Anabolic-androgenic steroids (AAS), developed in the 1930s, are used to stimulate muscle growth and therefore have long been used by athletes to improve fitness and exercise performance. However, because of a number of clearly identified adverse health effects from these products, the US Government elected to place them under the Controlled Substance Act, the Anabolic Steroids Control Act of 1990, listing a number of AAS products made illegal by the Act [166]. Public concern later of the safety of prohormone precursors of testosterone prompted their classification also as class III substances through enactment of the Anabolic Steroid Control Act of 2004, thus essentially banning the use of these products in the US [167]. In order to circumvent controlled substance laws, new forms of anabolic steroids began to be developed, synthesized and modified from a parent steroid, thus referred to as “designer steroids” [168,169,170,171]. These synthetic anabolic steroids then were added to and sold as dietary supplements, but their presence was not shown on the label. Directed to athletes for improving sport performances, they are marketed as alternatives to anabolic steroids for increasing muscle mass and strength. In 2009, the FDA issued a public health advisory warning consumers that some products marketed for bodybuilding and claiming to contain steroids or steroid-like substances are illegal and potentially dangerous [172]. A warning letter, sent to American Cellular Laboratories, Inc. listed a number of products of concern, including “TREN-Xtreme”, “MASS Xtreme”, “ESTRO Xtreme”, “AH-89-Extreme”, “HMG Xtreme”, “MMA-3 Xtreme”, “VNS-9 Xtreme” and “TT-40-Xtreme” [173]. More recently Congress enacted the Designer Anabolic Steroid Control Act of 2014, expanding the list of anabolic steroids to be regulated by the Drug Enforcement Administration (DEA) that included about two-dozen new substances [174].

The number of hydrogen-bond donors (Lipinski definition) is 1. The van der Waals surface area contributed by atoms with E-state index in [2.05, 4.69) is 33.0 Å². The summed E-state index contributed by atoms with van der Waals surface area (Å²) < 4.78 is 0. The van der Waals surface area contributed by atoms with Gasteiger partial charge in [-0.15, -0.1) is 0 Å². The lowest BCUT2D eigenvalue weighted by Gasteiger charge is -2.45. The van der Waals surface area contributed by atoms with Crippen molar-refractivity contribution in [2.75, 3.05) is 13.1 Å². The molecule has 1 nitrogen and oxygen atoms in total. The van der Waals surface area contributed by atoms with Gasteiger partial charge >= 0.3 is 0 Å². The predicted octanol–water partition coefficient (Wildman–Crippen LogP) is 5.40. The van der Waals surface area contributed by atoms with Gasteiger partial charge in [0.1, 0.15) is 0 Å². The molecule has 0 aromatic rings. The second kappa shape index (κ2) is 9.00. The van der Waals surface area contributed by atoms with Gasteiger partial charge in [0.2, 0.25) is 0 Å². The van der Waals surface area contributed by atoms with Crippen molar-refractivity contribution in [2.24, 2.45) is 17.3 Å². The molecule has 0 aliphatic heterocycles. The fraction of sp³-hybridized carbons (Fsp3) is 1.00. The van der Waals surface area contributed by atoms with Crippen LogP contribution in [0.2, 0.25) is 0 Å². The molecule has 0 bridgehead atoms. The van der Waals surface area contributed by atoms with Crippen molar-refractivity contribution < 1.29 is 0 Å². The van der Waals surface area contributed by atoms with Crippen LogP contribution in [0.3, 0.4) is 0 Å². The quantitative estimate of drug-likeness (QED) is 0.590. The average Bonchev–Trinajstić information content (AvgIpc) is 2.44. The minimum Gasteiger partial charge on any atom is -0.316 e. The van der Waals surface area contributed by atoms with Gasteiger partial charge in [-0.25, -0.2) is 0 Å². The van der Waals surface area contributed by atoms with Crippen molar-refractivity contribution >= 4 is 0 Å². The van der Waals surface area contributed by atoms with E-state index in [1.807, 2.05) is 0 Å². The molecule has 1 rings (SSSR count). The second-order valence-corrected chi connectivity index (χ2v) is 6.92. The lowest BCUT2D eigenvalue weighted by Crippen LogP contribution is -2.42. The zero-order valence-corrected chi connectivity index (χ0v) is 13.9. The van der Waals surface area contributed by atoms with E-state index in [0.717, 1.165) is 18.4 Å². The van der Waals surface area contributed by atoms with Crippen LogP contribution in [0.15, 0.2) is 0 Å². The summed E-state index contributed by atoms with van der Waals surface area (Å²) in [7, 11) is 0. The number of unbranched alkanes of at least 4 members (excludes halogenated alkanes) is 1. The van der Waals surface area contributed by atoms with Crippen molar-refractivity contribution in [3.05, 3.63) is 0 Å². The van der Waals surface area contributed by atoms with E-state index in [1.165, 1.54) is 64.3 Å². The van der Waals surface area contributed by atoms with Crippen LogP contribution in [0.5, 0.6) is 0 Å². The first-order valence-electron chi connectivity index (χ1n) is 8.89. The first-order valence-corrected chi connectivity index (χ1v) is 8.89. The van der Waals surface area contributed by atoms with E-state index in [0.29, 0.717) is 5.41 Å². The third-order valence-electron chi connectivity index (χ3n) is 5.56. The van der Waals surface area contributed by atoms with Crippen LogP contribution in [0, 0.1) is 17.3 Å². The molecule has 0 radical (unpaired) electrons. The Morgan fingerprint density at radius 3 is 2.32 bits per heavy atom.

Anabolic steroids are well known to cause various forms of liver disease [175] including intrahepatic cholestasis [176,177,178], hepatocellular carcinoma [179,180,181], adenoma [181,182], and peliosis hepatis [183,184]. Despite the fact that anabolic/androgenic steroids are classified as class III controlled substances, they continue to be available as designer steroids, often through the internet, and continue to be associated with the various forms of liver disease. This includes cholestatic liver injury [185,186,187,188,189,190,191,192], hepatocellular carcinoma [193], adenoma [194,195,196], and peliosis hepatis [197]. In the multi-center NIH-sponsored US prospective DILIN study, approximately 5% of patients who were referred to the network with DILI developed liver injury in association with the use of bodybuilding supplements [7]. In a collaborative study in the United Kingdom (UK) led by investigators in the King College Drug Control Center, body-building products that were purchased in two fitness equipment shops were analyzed with gas and high pressure liquid chromatography, NMR and X-ray crystallography enabling the accurate identification of anabolic steroid compounds [198]. Strikingly, 23/24 of the products that were tested contained steroids; 16 of these were different from those displayed on the packaging. Overall, thirteen different steroids were identified, including 12 that are controlled substances in the UK. As designer steroids, many of these were not previously known to be commercialized. Recently, there has been a report of the development of toxicant-associated fatty liver disease (TAFLD) in male bodybuilders using anabolic-androgenic steroids, a condition previously attributed to industrial toxins, and equivalent to the metabolic non-alcoholic fatty liver disease (NAFLD) [199].